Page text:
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This 1953 Nash-Healy Roadster With Pinin Farina Coachwork Is a Masterpiece
During the early 1950s, Nash-Healey came out with a new coupe model named ‘Le Mans,’ and the name was much more than an honorarium as Nash-Healeys had competed in the Le Mans 24 Hours since 1950.

This 1953 Nash-Healy Roadster With Pinin Farina Coachwork Is a Masterpiece

1953 Nash-Healy LeMans Roadster Pinin Farina1953 Nash-Healy LeMans Roadster Pinin Farina1953 Nash-Healy LeMans Roadster Pinin Farina1953 Nash-Healy LeMans Roadster Pinin Farina1953 Nash-Healy LeMans Roadster Pinin Farina1953 Nash-Healy LeMans Roadster Pinin Farina1953 Nash-Healy LeMans Roadster Pinin Farina1953 Nash-Healy LeMans Roadster Pinin Farina
These were the first sports cars introduced in the U.S. by a major automaker after the fallow period of the Great Depression. The Healys came to fruition as a result of a chance meeting between Nash-Kelvinator and British automaker Donald Healey. A year after their introduction, the cars received styling accent cues from Pinin Farina and the subassembly work on the cars was completed in Italy.

As an aside, Donald Healey and the CEO of Nash-Kelvinator, George W. Mason, met on a transatlantic voyage on the ocean liner Queen Elizabeth as Healey was returning to England after failing to purchase suitable engines from General Motors' Cadillac division. During the early 1950s, Nash-Healey came out with a new coupe model named ‘Le Mans,’ and the name was much more than an honorarium as Nash-Healeys had competed in the Le Mans 24 Hours since 1950.

These were the first sports cars introduced in the U.S. by a major automaker after the fallow period of the Great Depression. The Healys came to fruition as a result of a chance meeting between Nash-Kelvinator and British automaker Donald Healey. A year after their introduction, the cars received styling accent cues from Pinin Farina and the subassembly work on the cars was completed in Italy.

As a result of a dinner meeting, Mason and Healey hashed out a production plan over the course of the passage, and the pair became fast friends over their shared interest in photography. It’s said that Mason owned a stereo (3-D) camera that Healey found intriguing.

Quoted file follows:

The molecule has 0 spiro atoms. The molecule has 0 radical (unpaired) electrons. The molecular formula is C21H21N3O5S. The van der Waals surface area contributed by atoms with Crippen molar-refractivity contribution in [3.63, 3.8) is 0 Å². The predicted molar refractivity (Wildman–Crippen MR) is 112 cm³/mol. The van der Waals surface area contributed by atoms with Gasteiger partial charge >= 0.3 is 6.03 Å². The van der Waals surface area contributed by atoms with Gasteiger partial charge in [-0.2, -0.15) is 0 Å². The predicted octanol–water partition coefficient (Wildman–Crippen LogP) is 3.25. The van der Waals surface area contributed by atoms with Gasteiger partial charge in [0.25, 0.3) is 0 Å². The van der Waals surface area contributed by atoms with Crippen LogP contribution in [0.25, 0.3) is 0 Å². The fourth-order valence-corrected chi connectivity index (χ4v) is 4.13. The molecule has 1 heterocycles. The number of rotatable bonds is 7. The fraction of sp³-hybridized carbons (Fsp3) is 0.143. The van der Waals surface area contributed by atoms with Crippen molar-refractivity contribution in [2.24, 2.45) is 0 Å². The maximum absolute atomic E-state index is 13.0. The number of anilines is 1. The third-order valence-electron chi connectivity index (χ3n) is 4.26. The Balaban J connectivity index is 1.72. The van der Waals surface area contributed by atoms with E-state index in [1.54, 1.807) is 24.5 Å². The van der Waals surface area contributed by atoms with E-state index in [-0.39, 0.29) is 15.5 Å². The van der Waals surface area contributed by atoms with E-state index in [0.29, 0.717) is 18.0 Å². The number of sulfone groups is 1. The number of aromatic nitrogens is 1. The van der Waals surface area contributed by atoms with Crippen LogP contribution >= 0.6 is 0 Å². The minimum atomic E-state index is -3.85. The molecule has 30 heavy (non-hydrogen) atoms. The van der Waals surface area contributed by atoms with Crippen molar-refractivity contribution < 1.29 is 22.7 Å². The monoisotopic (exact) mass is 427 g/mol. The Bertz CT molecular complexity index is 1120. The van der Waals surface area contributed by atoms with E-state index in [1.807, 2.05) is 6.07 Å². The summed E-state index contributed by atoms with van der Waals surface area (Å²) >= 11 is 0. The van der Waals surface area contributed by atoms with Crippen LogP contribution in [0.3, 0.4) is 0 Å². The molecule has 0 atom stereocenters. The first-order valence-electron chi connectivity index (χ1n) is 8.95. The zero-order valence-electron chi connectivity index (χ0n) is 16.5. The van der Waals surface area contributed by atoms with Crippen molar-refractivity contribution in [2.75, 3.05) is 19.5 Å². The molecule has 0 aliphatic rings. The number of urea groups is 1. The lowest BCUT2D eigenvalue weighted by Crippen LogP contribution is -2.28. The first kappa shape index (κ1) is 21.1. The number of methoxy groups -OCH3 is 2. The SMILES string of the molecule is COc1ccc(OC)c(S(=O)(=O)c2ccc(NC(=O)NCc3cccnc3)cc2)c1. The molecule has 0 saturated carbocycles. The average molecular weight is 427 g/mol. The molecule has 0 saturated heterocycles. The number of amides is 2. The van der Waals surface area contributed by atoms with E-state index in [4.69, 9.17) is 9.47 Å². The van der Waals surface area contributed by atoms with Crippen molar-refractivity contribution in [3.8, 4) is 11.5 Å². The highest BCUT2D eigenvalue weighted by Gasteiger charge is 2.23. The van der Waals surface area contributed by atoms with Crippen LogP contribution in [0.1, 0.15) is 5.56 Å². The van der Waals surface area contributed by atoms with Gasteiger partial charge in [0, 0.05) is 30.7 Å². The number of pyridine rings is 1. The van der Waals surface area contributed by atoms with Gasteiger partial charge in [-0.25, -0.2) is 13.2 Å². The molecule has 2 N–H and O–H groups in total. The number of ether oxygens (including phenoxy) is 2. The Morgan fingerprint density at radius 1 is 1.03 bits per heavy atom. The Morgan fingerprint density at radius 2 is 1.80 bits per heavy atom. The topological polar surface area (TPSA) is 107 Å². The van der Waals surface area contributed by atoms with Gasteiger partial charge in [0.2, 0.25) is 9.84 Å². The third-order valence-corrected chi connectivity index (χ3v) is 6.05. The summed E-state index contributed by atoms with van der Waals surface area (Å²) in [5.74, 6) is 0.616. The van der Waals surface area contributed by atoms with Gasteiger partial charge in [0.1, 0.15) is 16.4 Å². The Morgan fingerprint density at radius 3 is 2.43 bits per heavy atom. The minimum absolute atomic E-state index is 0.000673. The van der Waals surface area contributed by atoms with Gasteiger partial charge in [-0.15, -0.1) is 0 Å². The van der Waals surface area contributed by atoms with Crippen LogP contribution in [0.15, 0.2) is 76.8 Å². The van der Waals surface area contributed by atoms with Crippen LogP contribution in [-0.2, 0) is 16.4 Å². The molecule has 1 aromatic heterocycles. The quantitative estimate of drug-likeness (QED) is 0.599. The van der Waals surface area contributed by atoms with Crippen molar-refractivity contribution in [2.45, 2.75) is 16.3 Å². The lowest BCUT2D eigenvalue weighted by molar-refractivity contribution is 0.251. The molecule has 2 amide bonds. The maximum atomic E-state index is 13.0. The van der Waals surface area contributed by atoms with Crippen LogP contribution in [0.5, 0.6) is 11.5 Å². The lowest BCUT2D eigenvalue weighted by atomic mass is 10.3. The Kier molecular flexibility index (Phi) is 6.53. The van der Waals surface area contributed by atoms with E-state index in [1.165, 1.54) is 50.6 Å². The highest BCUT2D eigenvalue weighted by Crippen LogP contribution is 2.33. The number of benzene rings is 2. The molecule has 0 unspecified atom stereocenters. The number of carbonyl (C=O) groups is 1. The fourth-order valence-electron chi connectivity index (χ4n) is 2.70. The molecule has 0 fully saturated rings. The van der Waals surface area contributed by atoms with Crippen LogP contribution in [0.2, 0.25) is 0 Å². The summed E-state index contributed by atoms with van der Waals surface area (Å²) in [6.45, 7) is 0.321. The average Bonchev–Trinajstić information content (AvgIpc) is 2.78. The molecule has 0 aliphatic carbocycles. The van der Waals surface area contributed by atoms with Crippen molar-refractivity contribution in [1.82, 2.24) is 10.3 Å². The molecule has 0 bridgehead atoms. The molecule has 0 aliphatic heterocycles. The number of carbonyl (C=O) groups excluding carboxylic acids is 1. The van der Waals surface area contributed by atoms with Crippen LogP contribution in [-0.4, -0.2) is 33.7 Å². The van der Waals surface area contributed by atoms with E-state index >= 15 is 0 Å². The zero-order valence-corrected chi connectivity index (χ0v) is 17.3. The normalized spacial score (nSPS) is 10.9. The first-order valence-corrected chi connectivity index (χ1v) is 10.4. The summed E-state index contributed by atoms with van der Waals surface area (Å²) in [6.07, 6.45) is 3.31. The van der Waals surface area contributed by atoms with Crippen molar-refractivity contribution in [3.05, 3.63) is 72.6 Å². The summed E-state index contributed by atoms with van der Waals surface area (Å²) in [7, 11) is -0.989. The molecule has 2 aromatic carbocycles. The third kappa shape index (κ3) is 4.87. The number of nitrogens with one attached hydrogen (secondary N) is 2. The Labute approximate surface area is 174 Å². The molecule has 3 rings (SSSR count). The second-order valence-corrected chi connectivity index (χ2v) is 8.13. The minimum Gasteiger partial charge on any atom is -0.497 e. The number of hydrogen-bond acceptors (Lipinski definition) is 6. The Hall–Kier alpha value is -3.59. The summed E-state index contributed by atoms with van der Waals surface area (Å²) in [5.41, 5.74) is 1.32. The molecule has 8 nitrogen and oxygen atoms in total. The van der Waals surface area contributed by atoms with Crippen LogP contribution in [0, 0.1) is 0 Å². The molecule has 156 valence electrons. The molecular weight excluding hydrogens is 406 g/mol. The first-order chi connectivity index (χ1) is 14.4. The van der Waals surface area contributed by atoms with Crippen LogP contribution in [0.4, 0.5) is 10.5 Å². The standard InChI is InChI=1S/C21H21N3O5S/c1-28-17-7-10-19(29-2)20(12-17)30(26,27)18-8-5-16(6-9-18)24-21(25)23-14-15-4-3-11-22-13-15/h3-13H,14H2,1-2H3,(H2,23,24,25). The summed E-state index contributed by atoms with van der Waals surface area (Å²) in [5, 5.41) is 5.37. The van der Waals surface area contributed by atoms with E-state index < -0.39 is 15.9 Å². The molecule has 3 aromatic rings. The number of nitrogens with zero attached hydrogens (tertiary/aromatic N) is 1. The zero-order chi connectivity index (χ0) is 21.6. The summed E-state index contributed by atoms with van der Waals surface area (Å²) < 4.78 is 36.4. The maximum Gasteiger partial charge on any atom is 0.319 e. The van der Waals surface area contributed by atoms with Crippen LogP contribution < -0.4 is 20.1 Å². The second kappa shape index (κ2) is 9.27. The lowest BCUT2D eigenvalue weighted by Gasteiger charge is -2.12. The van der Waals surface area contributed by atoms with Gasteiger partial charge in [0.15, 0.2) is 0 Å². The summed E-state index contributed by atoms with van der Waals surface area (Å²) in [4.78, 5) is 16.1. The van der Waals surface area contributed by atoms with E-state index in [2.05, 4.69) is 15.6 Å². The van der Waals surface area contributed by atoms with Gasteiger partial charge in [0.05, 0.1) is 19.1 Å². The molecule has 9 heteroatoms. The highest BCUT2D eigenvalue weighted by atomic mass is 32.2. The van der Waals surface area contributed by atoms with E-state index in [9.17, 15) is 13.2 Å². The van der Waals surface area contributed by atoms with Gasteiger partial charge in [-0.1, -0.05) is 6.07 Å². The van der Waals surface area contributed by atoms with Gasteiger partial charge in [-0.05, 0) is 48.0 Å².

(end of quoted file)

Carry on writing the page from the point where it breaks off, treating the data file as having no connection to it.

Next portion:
A prototype of their efforts was rolled out at the Paris Motor Show in 1950, and the production model was unveiled during the Chicago Auto Show the following year.

That year Tony Rolt and Duncan Hamilton entered a prototype Nash-Healy in the French endurance race and it brought home a fourth-place finish out of the 29 cars that started the race.

Featuring lightweight aluminum bodies, a total of four of these racers were outfitted by Nash with Ambassador engines that had been upgraded with aluminum, high-compression heads, specialized manifolds and fueled by twin SU side-draft carburetors.

If there was any doubt of the efficacy of the cars, in 1951 Rolt and Hamilton again finished fourth in their class - and sixth overall - behind some big names in the racing game such as a Jaguar and even defeated a pair of Ferraris.

By 1952, Nash-Healy was back again and with Leslie Johnson and Tommy Wisdom behind the wheel, Nash-Healey finished third overall behind a set of works Mercedes 300SLs. They took first-in-class from a Luigi Chinetti Ferrari and whipped Briggs Cunningham's C4-R by a stunning ten laps. During that race, the pair earned the Rudge-Whitworth Cup given to the team that turned in the top performance over two consecutive years.

Johnson also contested the Mille Miglia that year in his Nash-Healy and completed that iconic race in seventh position overall during a race won by Ferrari.

For 1953, Johnson was behind the wheel - this time with Bert Hadley - and after starting from 27th position, Johnson and Hadley clawed back more than half the field to finish the race in 11th place. They did it by achieving a higher average speed than in 1952, but the latest technology had passed them by and racing was discontinued by Nash Motors after that season.

In fact, Nash-Healey Roadster production ended for good in 1953 with the last 90 cars built in 1954. All were Le Mans coupes. Just a few more than 500 Nash-Healey's were produced, and this car is one of just 62 completed for the 1953 model year.

This fantastic machine was ultimately sent for a comprehensive, frame-off, nut-and-bolt restoration. This process took four years to complete and the results were featured in Car Collector magazine.

The 1953 example here included a 252ci OHV Inline 6-Cylinder engine, twin Carter carburetors and generated 140bhp at 4,000rpm. The power was put to the track via a 3-speed manual transmission with overdrive.

The handling came via an independent front suspension with a solid rear axle and coil springs, and the stopping power was via 4-wheel drum brakes.



Editor's note: This article was not sponsored or supported by a third-party.

 
 
 
 
 

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